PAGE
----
Why Would a Good God Allow Pain and Suffering?

As Christians, we acknowledge God is good, all-powerful and all-loving. If this is the case, why does God permit the pain and suffering we see all around us? A good god would not allow the kind of suffering we see in our world, would He? Those of us who have tried to comfort a gravely sick child understand the difficulty of explaining how a good God could allow such agony, particularly when the person suffering appears to be innocent or helpless. If an immaterial, eternal God exists, however, it is reasonable to expect this God to value immaterial and transcendent realities over the physical and temporal comforts we often seek as humans.

Good God Pain Suffering

We Sometimes Overvalue the Pursuit of ‘Comfort’

A good God values character over comfort. Creature comforts are temporary, but character transcends time. It shouldn’t surprise us that a transcendent God would understand the difference, even when we don’t. Unfortunately, character is often best developed as a result of our temporary pain and suffering. Patience, determination, the will to persevere and the ability to retain hope all result from the trials and tribulations of life. God may allow some level of temporary pain and suffering in order to develop our eternal, transcendent character.

We Sometimes Misunderstand the Nature of ‘Love’

A transcendent God understands that ‘love’ is the perfect balance between mercy and justice. We, as humans, often hold a very temporal understanding of love; we think of love as a warm, instantaneous feeling, a lustful desire, or a passionate season of romance. But God understands that true love transcends the moment and often requires discernment, discipline and judgment. We could hardly say we loved our children if we didn’t care enough about their future to discipline them, and discipline often feels painful. Love sometimes requires a concern for justice that focuses on the future, and justice often requires the infliction of pain and suffering to achieve the greater good. God, therefore, may allow some level of pain and suffering to maintain the just and transcendent character of ‘love’.

We Sometimes Underestimate the Danger of ‘Immediate Gratification’

An eternal God provides humans with an existence beyond the grave. We usually want our desire for comfort, love, mercy and justice to be satisfied in this life (and immediately, if at all possible. But our pursuit of immediate gratification often leads us to do things that are ultimately harmful. Most crimes, for example, are committed in an effort to immediately satisfy some perceived desire. If there is a transcendent, eternal God, our desire for happiness, love, mercy and justice need not be satisfied in this life; all these desires can (and will) be satisfied in eternity. God, therefore, may allow some level of pain and suffering because he knows (and has communicated) the fleeting, short nature of our mortal experience.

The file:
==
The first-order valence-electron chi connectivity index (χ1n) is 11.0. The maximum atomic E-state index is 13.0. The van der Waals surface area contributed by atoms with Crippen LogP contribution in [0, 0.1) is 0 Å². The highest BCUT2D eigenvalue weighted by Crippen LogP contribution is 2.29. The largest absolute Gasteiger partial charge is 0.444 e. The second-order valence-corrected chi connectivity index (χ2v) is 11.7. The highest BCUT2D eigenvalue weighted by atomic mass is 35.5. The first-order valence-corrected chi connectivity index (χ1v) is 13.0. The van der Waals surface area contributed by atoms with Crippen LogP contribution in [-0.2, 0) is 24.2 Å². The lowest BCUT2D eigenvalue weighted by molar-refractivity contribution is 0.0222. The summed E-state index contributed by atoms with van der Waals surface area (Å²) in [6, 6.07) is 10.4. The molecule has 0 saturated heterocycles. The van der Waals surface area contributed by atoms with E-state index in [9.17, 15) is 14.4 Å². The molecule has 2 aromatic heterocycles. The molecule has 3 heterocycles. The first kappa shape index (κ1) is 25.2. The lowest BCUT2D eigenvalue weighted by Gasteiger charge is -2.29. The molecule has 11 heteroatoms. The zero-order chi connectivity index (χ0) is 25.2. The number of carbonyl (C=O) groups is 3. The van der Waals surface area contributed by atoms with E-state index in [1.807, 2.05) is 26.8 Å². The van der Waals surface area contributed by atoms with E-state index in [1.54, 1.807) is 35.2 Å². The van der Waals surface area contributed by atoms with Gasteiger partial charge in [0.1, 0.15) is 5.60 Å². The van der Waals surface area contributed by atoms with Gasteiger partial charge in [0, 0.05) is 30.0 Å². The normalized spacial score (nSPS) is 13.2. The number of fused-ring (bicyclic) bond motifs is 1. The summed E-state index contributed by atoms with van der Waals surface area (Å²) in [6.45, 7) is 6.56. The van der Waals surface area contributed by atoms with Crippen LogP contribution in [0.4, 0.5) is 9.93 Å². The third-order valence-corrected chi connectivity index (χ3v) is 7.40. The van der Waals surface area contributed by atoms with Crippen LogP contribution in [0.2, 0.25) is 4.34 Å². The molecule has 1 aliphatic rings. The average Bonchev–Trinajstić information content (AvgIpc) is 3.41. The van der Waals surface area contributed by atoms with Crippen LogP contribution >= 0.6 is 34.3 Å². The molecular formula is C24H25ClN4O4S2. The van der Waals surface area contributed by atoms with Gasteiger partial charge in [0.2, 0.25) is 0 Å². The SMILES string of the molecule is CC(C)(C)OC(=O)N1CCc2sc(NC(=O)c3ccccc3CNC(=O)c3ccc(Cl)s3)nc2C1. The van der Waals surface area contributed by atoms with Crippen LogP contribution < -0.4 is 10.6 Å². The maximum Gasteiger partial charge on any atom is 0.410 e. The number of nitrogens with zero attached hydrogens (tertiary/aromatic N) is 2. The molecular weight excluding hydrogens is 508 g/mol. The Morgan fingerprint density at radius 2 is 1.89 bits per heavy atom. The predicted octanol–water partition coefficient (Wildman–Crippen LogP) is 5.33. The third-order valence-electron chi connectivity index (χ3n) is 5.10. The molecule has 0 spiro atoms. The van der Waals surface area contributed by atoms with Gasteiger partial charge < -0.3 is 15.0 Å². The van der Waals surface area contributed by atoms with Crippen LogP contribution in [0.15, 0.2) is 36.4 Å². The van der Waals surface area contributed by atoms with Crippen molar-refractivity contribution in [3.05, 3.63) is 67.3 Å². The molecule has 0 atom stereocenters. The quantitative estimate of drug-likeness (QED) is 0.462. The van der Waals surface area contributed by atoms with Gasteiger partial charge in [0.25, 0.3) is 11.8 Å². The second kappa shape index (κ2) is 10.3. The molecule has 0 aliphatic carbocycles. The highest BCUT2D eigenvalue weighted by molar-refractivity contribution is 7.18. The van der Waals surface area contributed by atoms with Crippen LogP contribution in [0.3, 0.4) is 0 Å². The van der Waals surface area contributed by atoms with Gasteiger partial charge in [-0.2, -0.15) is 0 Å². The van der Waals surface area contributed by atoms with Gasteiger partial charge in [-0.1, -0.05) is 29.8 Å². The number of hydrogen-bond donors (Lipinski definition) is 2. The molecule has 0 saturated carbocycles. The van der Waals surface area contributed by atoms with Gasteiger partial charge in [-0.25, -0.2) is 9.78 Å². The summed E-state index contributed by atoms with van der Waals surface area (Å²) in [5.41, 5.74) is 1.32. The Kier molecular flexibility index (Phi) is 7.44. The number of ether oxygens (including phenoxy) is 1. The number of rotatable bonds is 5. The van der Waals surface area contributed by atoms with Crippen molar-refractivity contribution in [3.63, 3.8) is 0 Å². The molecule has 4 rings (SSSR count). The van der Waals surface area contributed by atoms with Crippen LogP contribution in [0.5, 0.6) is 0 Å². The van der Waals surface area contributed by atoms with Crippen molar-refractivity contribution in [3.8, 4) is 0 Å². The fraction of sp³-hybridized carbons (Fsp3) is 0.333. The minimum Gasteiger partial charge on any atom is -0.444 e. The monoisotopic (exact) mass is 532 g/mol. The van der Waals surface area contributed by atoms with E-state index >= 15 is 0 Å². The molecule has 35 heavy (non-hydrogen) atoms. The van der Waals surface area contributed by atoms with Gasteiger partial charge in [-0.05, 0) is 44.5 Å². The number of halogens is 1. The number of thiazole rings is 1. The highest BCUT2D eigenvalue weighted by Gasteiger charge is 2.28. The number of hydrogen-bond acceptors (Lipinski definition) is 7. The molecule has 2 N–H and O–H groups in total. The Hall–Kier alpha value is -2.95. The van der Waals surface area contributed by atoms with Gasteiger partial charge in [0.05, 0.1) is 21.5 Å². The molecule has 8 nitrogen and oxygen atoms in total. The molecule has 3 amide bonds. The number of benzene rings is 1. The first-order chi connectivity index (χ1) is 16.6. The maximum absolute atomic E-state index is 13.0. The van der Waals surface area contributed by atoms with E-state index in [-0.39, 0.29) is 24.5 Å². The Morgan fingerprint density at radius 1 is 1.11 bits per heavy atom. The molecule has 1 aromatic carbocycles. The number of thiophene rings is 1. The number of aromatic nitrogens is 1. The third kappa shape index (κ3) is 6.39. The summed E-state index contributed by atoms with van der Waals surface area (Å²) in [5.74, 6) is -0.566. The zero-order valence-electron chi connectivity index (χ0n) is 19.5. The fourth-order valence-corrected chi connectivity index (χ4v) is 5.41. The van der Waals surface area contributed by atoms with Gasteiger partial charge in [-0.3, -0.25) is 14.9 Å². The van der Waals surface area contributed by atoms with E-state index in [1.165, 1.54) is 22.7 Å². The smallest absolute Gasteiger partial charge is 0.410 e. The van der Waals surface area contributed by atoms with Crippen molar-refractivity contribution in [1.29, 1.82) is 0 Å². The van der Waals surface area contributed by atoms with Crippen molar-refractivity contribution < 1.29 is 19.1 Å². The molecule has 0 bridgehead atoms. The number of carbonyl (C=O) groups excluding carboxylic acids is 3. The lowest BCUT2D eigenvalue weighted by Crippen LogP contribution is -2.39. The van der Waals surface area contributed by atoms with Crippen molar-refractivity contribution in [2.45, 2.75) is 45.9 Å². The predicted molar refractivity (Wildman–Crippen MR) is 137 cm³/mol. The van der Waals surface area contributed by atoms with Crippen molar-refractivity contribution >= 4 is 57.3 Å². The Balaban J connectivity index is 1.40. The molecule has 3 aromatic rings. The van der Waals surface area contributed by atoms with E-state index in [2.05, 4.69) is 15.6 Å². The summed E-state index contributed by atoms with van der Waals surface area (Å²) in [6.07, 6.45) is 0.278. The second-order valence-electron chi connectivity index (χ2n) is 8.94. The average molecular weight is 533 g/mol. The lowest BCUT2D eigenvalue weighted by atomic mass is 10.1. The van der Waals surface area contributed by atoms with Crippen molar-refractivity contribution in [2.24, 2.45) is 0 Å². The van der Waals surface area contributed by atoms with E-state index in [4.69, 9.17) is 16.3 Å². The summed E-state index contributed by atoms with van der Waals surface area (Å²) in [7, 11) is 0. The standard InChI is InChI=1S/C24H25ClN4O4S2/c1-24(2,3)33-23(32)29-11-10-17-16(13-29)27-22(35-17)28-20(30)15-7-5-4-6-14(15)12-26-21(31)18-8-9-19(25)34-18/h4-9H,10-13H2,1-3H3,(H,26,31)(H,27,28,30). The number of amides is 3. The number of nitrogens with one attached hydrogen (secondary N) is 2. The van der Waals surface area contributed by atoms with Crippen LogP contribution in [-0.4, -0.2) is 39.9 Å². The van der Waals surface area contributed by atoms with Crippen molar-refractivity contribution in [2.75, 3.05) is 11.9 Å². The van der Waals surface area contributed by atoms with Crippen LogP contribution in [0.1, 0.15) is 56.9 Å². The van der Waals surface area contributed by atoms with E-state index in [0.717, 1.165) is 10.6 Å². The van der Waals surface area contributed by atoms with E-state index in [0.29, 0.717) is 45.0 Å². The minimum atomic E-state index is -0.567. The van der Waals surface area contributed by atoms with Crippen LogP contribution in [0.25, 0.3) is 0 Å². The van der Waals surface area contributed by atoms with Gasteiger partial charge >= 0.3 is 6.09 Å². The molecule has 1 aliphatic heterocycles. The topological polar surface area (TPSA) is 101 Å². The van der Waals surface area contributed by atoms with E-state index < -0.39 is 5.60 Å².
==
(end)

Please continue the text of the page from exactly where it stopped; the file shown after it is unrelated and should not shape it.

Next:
So, how can a loving all-powerful God allow pain and suffering? The same way a loving father can allow his infant child to suffer the doctor’s needle. From the child’s perspective, the shot is terribly painful and unwanted, but the father knows that the pain of the injection will result in something beneficial to the infant. The father also knows he is acting in love, even though a painless day (from the child’s perspective) might seem like a more loving approach. Finally, the father knows that the pain of the injection is fleeting relative to the life of the child. For these reasons, it is reasonable to surmise that a good, loving God might allow pain and suffering in our own lives as well.


 

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9 replies
  1. ANTHONY says:

    200,000 dead in the Asian Tsunami was “fatherly discipline”?

    Do you ever stop to think about what you write?

    Reply
    • David says:

      Natural evils are a very difficult thing to grasp. Especially when it involves people losing their lives in the process. I think because we don’t live in a perfect world that these types of things happen. Sometimes I look at these natural evils and see if they bring about a greater good. But I know in the moment they can be hard to grasp. Sometimes if gives a human response to help people like this.

      Reply
    • Nathan says:

      It certainly makes us think about life and eternity and I’m not sure if this is fatherly discipline rather than a natural event in a world that requires tectonic plates to move to maintain a stable earth. No doubt it is a sad event and a great loss of life and something paiful for many. I can see though that we are all temporary on this earth and believe that our death is a transition to another existance rather than an outright finish to our existance. This offers hope…unlike the pitiful indifference of the alternate view.